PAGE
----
• The answer, per our handy compound return software, comes out, as above, to 13.5%. Assuming mind and body hold out and our economy does not in that period face another Great Recession or worse, this seems a reasonable goal. Accordingly, starting from 4/1/11, that is our new intended minimum annual increase in book value. Hopefully, this new target will not turn out to have been just an April Fool's joke!

  • Using that percentage increase, prorated through the balance of 2011, we come up with a new total portfolio book value target for 12/31/11 of $680,454.

Since the last entry as well as the one prior to that, on 3/11/11, there have been no new sales of assets in the portfolios monitored here, and no assets have achieved their sell criteria.

My current top-five low price to book value stocks are: AFG; CBEH; JGBO; KAZ; and VOXX.

My favorite among them is BMB Munai, Inc. (KAZ) (recent price $0.97). It meets Benjamin Graham's bargain stock safety and value criteria.

BMB Munai, Inc. will be added to our nest egg at its market price early on Monday, 4/4/11.

I prefer to include in our purchases a number of dividend paying assets, since, everything else being equal, dividend stocks have lower risk and higher average total returns than non-dividend paying stocks. Unfortunately, in the current market very few such assets are available at prices I regard as reasonable for Ben Graham low price to book bargains. In the above five suggested assets, only AFG has a yield. Yet its price to book, as of the close of trading on Friday, 4/1/11, was 0.82, a little higher than my cut-off.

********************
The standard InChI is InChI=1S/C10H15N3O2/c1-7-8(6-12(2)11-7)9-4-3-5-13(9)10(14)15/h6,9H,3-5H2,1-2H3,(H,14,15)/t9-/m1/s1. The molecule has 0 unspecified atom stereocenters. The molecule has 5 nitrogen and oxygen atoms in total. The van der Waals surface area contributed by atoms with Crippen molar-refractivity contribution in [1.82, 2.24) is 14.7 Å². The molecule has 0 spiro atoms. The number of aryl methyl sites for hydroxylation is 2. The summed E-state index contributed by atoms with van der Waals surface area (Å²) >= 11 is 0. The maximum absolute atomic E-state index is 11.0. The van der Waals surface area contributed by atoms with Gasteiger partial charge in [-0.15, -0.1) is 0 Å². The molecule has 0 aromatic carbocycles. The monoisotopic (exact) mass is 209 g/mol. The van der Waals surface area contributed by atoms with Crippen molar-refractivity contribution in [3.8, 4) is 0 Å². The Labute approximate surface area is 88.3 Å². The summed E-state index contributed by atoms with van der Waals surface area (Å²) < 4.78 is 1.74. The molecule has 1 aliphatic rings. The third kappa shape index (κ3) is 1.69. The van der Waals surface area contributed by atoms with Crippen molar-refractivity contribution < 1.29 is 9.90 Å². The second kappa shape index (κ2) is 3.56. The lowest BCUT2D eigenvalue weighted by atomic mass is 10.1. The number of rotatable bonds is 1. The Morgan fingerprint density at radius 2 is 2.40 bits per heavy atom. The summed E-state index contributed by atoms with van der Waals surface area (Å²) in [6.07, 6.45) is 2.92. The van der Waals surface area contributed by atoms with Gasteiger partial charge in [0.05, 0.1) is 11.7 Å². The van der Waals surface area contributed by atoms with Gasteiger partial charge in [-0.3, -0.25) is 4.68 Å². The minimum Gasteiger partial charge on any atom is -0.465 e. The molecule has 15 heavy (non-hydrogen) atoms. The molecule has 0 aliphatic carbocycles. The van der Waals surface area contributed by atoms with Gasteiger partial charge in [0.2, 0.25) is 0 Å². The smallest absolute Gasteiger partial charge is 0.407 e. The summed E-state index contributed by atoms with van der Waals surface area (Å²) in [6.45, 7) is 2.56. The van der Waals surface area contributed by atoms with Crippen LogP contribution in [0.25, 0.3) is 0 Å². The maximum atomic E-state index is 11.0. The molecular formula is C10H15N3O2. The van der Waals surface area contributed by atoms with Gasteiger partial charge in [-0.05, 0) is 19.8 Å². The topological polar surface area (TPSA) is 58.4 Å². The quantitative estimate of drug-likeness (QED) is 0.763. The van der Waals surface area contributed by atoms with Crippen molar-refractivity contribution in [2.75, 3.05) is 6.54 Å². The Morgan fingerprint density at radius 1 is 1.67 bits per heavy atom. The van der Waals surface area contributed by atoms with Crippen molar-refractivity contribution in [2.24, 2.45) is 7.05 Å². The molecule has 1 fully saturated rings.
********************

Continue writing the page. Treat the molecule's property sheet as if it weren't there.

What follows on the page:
4/16/11-Since the last entry, the experimental portfolio, Small-Cap Momentum with Dividends, begun with five stocks on 3/28/11, was up as of 4/11/11 a little over 5% overall. Accordingly, per the portfolio guidelines, a new screening for qualifying stocks meeting this strategy's criteria was completed. Three of the original assets no longer met the standards and so those stocks, DNBK, IDT, and RELL, were sold. Replacement stocks which now met the portfolio screen, ASGR, SMP, and TICC, were bought and added to both the tracking portfolio and our actual nest egg. The cost basis and redemption statistics for the three closed position assets were entered into the portfolio's spreadsheet. The rebalanced portfolio thus includes: ASGR; GLDD; RGR; SMP; and TICC.

The last of these new Small-Cap Momentum with Dividends assets to be added, TICC Capital Corp. (TICC), turns out to be particularly interesting from a value investing standpoint. It has zero debt, a P/E of 4.73, an 8.70% dividend (with a dividend payout ratio of 0.41), and a return on equity ratio of 23.76%.

My current top-five low price to book value stocks are: ENH; MRH; NWLI; PLFE; and RE.

My favorite among them is Montpelier Re Holdings, Ltd. (MRH) (recent price $17.69). It meets Benjamin Graham's bargain stock safety and value criteria.

Montpelier Re Holdings, Ltd. will be added to our nest egg at its market price early on Monday, 4/18/11.

In order to have more dividend paying stocks passing my low price to book value screen, I have had to relax a few of the previously minimum criteria I normally used, keeping them as simply preferable, everything else being equal.

Currently, the only absolute requirements I have for a low price to book value stock are that: 1. It have a P/Bk of 0.8 or below; 2. It have a debt to equity ratio of 0.33 or below; and 3. It's dividend payout ratio, if it has a dividend, must be 0.5 or below.